Both species with increasing of water stress have shown a reduction in the assimilation process. The significant decrease of Gs in drought treatments of both species suggests an efficient adaptive transpiration control (Hessini et al., 2008). Many studies have shown the decreased photosynthetic activity under drought stress due to stomatal or non-stomatal mechanisms (Samarah et al., 2009). In drought tolerant species, the reduction of photosynthesis is due to stomatal closure and limitation of water losses. In the drought sensitive plants, the reduction of net photosynthesis is mainly due to water shortage and plants undergo severe damages. Our results have shown, in both species, a positive correlation between photosynthesis and stomatal conductance, in order to prove that stomatal closure increases with the increase of drought stress (Anjum et al., 2011). In the most part of woody species the increase of water use efficiency is connected with CO2 assimilation, which remained proportionally higher than water vapor loss from the stomata as an additional drought acclimation (Álvarez et al., 2011). Chlorophyll a fluorescence is a fast and non-destructive method for evaluating abiotic stress response in plants (Maxwell and Johnson, 2000; Pellegrini et al., 2011). The chlorophyll a fluorescence parameters have been used for selecting water stress tolerant plants (Percival and Sheriffs, 2002) for ornamental purpose.
The only variation of photosynthetic efficiency of PSII at the end of trial explains that the increasing of photosynthetic activity was before related to stomatal regulation in plants (Starman and Lombardini, 2006). Level of drought stress did not compromise photosynthetic efficiency (Bian and Jiang, 2009). Chlorophyll is one of the major chloroplast components for photosynthesis, and relative chlorophyll content has a positive relationship with photosynthetic rate (Guo and Li, 1996). Flexas and Medrano (2002) reported that water stress reduces green leaf color in C3 plants due to chlorophyll degradation. However, our study means that water deficits did not significantly affect the relative chlorophyll concentrations in the leaves. Lack of detectable change in chlorophyll concentrations may be due to the relatively short duration of the experiment (Toscano et al., 2014). Other authors demonstrated that the leaf chlorophyll concentrations of Carrizo citrange plants were not affected by relatively short-term salinity or drought-stress treatments (Pérez-Pérez et al., 2007).
Plants exposed to water and salt stress accumulate compatible solutes, as proline, for increasing the cell osmotic potential, facilitating water absorption (Ashraf and Foolad, 2007) and reducing cell injury (Anjum et al., 2011). Proline accumulation, considered a general marker of the drought tolerance (Ahmed et al., 2009; Liu et al., 2011), permits osmotic adjustment, which results in water retention and avoidance of cell dehydration (Blum, 2005). In our research, in stressed plants proline concentration was significantly higher than control plants, especially in Eugenia uniflora. Accumulation of proline under stress in many plant species has been correlated with stress tolerance, and its concentration has been shown to be generally higher in stress-tolerant than in stress-sensitive plants (Anjum et al., 2011). As shown by Ahmed et al. (2009) in plants of olive cultivars and as confirmed in our study, the close correlation between A versus RWC and Pro versus RWC reinforces the involvement of proline accumulation in drought tolerance mechanisms.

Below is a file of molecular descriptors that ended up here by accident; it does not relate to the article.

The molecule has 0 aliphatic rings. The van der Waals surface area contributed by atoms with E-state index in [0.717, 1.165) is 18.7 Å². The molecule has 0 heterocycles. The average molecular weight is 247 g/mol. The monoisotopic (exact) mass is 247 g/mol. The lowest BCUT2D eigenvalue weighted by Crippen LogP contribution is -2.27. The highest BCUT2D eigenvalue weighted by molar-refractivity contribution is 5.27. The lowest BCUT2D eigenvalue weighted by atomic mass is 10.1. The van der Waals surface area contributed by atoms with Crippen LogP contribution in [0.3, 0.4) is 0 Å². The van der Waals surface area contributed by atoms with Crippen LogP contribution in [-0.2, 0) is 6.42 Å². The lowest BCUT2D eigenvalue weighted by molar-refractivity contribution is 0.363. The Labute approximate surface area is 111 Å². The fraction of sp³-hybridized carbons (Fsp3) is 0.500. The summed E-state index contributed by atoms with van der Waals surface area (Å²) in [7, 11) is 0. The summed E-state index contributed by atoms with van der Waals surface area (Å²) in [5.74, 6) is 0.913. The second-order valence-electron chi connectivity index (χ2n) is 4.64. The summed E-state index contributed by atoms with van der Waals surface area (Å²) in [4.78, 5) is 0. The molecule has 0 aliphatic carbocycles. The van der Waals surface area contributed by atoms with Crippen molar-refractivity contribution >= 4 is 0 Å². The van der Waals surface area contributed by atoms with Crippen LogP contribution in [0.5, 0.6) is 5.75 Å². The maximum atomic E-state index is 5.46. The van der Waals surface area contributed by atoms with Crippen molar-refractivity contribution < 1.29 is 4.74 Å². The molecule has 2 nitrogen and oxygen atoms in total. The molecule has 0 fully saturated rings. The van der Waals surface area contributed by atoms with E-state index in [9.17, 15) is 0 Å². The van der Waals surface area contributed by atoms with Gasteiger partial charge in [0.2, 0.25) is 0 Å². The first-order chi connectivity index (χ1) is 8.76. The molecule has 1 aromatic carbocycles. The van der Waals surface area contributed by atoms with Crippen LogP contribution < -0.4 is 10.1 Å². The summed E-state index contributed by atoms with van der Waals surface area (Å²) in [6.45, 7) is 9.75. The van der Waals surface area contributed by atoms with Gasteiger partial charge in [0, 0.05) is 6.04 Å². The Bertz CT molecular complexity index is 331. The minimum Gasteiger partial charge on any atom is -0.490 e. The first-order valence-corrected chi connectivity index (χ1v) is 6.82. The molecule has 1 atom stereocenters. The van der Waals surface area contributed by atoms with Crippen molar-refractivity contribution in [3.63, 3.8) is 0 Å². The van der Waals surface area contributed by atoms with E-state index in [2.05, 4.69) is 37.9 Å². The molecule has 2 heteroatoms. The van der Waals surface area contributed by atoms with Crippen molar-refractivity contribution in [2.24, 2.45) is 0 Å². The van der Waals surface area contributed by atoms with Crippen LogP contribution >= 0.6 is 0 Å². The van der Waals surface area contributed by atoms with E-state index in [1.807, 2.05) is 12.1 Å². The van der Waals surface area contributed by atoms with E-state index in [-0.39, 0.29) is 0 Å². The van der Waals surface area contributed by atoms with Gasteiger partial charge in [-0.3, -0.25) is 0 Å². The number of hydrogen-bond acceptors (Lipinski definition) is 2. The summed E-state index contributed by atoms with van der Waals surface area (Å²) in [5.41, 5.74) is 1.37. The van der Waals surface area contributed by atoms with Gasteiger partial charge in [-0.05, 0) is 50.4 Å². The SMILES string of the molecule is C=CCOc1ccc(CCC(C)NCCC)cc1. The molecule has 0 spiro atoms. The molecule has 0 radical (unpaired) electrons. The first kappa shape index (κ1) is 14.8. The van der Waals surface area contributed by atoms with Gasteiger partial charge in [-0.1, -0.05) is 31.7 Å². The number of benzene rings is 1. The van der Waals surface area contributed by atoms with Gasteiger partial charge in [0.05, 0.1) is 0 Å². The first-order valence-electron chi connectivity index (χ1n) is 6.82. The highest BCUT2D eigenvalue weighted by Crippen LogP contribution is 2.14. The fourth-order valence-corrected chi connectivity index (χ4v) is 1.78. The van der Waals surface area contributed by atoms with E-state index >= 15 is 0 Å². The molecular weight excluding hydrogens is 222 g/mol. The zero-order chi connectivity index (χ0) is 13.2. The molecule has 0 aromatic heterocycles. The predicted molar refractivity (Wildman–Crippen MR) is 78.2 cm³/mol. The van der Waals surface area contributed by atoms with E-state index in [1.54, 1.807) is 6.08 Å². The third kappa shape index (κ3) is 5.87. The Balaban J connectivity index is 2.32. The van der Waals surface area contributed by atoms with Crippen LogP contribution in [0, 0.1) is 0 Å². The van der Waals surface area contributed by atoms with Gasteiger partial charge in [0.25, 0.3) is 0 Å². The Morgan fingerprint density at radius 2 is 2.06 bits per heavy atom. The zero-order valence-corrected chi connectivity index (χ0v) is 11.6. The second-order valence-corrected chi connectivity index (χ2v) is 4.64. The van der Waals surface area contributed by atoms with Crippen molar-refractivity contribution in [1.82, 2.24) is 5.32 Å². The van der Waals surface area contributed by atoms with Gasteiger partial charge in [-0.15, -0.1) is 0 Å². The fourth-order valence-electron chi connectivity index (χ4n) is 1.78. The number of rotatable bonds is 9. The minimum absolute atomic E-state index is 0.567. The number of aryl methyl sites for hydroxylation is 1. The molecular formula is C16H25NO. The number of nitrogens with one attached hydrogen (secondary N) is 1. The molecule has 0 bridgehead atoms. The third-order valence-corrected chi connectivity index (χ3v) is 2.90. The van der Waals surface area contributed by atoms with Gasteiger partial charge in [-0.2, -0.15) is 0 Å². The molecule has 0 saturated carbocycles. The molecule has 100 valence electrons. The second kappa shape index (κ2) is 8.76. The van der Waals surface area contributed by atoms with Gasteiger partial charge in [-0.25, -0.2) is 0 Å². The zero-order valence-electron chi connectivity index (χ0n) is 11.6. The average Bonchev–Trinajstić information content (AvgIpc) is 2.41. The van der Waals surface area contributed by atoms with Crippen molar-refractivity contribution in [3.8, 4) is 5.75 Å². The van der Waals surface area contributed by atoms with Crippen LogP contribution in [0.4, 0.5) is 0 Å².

Malondialdehyde is a final product of lipid peroxidation (Ge et al., 2006); it has been considered an indicator of oxidative damage (Meloni et al., 2003) and it is commonly considered as one of the best physiological components of drought tolerance in plants (Xu et al., 2008). Low MDA content was associated with water stress resistance (Bacelar et al., 2007) and other environmental stresses (Sairam et al., 2000).
The plants subjected to water stress undergo an excess of reducing power, due to the limitation of the assimilation of CO2 which causes an increase in ROS levels and accumulation of free radicals (Schwanz and Polle, 2001). Maintaining a higher level of antioxidant enzyme activities may contribute to drought induction by increasing the capacity against oxidative damage (Sharma and Dubey, 2005). According Fan et al. (2009), the species exposed to mild and/or moderate drought stress exhibited increasing activities of antioxidant enzymes (Ge et al., 2014). Analogous results have been found in the present work, we observed high constitutive activities of SOD and CAT while the activity of GPX decreased. Under mild and/or moderate drought stress, some adapted species exhibit increases in activities of antioxidant enzymes, such as SOD and GPX (Lima et al., 2002). SOD activity is the key enzyme in the active oxygen scavenger system, because it catalyzes the dismutation of superoxide free radicals into H2O2 and O2; GPX and CAT further convert H2O2 into H2O and O2, and the damage caused by ROS is removed from plants (Wu et al., 2012). In Eugenia uniflora plants drought stress induced an increase of SOD activity for 4 days, with a subsequent decline after 7 days, while in P. × fraseri the increases was observed for 7 days with a decline after 15 days. SOD activity is also negative correlated with MDA in Eugenia uniflora and these results are confirmed by Xu et al. (2013) in herbaceous plants cultivated under salt stress; in fact, SOD activity increases while MDA content decreases.